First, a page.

The proposals are direct humanitarian assistance provided to the masses and this was the need of the hour. The markets were being greedy and selfish to expect relaxation in long term capital gains tax (LTCG), changes in buyback norms and dividends. I don’t think in these times such measures are top of the mind agenda. Since the stock markets were expecting such proposals, we saw the indices trim gains. They do seem disappointed. Instead of helping the stock market, the government did the right thing by helping the masses. The proposal of 800 million poor people in the country getting 5 kg of rice/wheat per month free of cost, in addition to the 5 kg they already get is a good humanitarian gesture and ensures food security.
That said, with these announcements done and the coronavirus pandemic, it has now become a question of sustenance rather than focusing on gross domestic product (GDP) growth or even the fiscal deficit. These issues are all secondary now. First we need to ensure survival – and that’s what the government’s proposals announced today are aimed at. Given the Covid-19 pandemic and the magnitude of the problem at hand, things like LTCG and tax structure of buybacks and dividends can be dealt with later at a more appropriate time. Stock markets, on the other hand, will always think of measures that will help them.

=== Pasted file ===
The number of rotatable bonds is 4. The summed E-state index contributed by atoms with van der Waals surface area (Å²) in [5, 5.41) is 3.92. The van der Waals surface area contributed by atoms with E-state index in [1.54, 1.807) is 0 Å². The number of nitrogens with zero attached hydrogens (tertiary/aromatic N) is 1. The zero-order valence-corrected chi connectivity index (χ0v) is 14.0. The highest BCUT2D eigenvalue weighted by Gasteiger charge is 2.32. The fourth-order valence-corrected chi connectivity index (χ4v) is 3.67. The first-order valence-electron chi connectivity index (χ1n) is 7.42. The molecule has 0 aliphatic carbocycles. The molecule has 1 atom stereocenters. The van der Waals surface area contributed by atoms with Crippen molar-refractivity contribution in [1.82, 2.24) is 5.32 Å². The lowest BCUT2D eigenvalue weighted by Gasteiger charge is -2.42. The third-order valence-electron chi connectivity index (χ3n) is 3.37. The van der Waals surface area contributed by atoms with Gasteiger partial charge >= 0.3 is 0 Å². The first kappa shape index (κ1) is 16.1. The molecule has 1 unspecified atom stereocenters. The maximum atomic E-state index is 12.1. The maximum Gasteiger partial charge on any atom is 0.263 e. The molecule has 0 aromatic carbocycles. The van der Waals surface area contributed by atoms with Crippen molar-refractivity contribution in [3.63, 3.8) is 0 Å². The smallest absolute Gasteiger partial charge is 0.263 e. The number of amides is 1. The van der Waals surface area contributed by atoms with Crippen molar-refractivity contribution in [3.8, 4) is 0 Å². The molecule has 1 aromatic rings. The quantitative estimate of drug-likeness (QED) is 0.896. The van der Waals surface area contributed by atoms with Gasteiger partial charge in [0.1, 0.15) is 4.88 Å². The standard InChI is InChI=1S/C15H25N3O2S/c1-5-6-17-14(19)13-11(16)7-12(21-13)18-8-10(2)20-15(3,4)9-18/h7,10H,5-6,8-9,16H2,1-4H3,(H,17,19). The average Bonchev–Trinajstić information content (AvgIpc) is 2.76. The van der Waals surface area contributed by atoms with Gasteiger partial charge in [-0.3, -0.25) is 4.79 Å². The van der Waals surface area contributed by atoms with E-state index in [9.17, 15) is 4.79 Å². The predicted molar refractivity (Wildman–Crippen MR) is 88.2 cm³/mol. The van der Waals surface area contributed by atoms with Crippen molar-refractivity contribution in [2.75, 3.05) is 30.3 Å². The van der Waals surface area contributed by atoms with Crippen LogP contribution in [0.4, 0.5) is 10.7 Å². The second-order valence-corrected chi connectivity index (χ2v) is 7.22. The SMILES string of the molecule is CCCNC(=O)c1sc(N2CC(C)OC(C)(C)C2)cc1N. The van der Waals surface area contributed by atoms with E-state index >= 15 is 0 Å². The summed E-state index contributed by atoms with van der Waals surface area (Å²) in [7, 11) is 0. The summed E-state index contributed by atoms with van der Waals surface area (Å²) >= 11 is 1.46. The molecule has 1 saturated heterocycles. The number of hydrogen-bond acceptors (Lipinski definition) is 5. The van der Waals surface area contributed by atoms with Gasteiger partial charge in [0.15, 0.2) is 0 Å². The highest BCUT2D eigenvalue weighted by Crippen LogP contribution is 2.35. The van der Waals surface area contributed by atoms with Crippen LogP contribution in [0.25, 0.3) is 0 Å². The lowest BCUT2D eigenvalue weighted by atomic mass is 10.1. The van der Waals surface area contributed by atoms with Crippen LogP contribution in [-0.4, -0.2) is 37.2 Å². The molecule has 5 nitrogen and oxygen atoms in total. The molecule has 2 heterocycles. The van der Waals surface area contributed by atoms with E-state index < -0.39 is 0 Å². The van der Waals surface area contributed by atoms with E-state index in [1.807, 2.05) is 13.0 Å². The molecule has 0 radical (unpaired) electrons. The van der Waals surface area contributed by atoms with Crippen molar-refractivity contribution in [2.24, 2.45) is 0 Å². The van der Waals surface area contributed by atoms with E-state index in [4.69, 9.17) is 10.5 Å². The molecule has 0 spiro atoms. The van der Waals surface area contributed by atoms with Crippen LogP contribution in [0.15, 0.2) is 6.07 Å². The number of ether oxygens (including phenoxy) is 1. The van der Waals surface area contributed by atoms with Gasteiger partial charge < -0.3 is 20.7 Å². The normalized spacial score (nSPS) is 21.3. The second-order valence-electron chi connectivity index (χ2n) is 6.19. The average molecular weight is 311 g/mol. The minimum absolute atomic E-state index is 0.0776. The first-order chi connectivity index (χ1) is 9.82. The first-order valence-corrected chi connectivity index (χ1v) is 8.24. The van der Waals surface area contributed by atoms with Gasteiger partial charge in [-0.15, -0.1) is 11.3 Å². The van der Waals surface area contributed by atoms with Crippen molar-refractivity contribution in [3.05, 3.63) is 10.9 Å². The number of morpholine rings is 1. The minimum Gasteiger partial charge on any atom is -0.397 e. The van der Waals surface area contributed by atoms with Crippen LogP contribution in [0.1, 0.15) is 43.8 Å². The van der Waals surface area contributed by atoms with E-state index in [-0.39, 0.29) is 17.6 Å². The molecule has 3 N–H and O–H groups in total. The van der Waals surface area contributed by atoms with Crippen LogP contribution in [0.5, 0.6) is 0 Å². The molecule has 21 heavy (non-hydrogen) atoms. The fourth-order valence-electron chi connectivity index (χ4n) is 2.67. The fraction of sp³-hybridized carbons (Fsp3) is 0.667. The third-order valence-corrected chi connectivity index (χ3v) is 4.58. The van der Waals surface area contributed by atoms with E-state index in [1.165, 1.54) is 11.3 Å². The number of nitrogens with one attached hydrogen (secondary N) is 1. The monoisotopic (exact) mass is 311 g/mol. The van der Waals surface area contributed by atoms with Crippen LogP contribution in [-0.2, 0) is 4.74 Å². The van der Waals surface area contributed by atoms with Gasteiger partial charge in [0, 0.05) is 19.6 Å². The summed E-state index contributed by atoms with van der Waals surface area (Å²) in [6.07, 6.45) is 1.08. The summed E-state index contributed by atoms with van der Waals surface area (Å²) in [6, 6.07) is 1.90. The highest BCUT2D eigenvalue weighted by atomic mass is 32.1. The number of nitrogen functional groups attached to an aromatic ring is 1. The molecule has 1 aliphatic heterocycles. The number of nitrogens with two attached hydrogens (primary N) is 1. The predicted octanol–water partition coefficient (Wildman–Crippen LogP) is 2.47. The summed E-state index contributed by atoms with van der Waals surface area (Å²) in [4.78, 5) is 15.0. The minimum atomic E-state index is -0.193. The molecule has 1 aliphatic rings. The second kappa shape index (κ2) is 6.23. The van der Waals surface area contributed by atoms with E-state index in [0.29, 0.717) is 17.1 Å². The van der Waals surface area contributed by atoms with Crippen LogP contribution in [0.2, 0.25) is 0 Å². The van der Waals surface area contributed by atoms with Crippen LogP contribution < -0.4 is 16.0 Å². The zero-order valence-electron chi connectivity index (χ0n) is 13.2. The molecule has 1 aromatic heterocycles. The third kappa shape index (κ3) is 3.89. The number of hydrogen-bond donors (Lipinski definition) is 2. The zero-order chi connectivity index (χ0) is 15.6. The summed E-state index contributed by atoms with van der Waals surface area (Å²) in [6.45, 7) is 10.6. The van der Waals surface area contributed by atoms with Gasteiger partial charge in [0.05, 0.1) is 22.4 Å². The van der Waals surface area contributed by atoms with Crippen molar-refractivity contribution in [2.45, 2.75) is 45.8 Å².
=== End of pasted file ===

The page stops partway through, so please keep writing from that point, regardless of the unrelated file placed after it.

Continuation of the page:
So, will the markets give up gains seen over the past few days?
Well, there is some amount of ‘selling fatigue’ now setting in. the markets have dropped sharply from their recent highs and have seen a marginal rebound. There are reports of the health scare engulfing more people in its ambit. This is worrisome. Since the Indian markets are very much influenced by foreign institutional investor (FPI) flows, global developments will dictate the broad market trend from here, in addition to the developments back home.
Investors should see how the US Federal Reserve’s (US Fed’s) $2 trillion stimulus package plays out and impacts their economy. Moreover, developments in China and Europe will be key in terms of policy initiatives. That said, I don’t think the downtrend will end here. There will be another round of selling that is likely to hit the markets going ahead. Unless the news flow starts to improve dramatically, I don’t think the markets will be on a sustainable path to recovery.
U R Bhat is managing director at Dalton Capital. Views are his own.
(As told to Puneet Wadhwa)